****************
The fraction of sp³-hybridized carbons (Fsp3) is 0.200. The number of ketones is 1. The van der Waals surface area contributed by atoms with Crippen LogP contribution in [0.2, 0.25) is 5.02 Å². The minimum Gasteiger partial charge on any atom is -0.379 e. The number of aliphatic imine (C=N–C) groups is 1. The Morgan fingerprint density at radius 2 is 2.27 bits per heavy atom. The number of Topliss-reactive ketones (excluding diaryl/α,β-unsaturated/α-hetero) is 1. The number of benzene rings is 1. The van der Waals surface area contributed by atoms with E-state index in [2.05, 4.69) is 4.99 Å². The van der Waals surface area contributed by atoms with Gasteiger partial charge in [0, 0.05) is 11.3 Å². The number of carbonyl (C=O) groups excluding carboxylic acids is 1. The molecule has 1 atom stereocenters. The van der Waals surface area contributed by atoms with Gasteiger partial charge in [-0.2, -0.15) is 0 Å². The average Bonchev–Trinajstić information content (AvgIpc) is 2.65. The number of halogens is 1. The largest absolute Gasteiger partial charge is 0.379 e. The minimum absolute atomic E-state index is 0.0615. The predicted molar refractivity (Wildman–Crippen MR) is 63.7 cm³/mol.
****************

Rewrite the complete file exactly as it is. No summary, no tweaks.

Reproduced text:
The fraction of sp³-hybridized carbons (Fsp3) is 0.200. The number of ketones is 1. The van der Waals surface area contributed by atoms with Crippen LogP contribution in [0.2, 0.25) is 5.02 Å². The minimum Gasteiger partial charge on any atom is -0.379 e. The number of aliphatic imine (C=N–C) groups is 1. The Morgan fingerprint density at radius 2 is 2.27 bits per heavy atom. The number of Topliss-reactive ketones (excluding diaryl/α,β-unsaturated/α-hetero) is 1. The number of benzene rings is 1. The van der Waals surface area contributed by atoms with E-state index in [2.05, 4.69) is 4.99 Å². The van der Waals surface area contributed by atoms with Gasteiger partial charge in [0, 0.05) is 11.3 Å². The number of carbonyl (C=O) groups excluding carboxylic acids is 1. The molecule has 1 atom stereocenters. The van der Waals surface area contributed by atoms with Gasteiger partial charge in [-0.2, -0.15) is 0 Å². The average Bonchev–Trinajstić information content (AvgIpc) is 2.65. The number of halogens is 1. The largest absolute Gasteiger partial charge is 0.379 e. The minimum absolute atomic E-state index is 0.0615. The predicted molar refractivity (Wildman–Crippen MR) is 63.7 cm³/mol.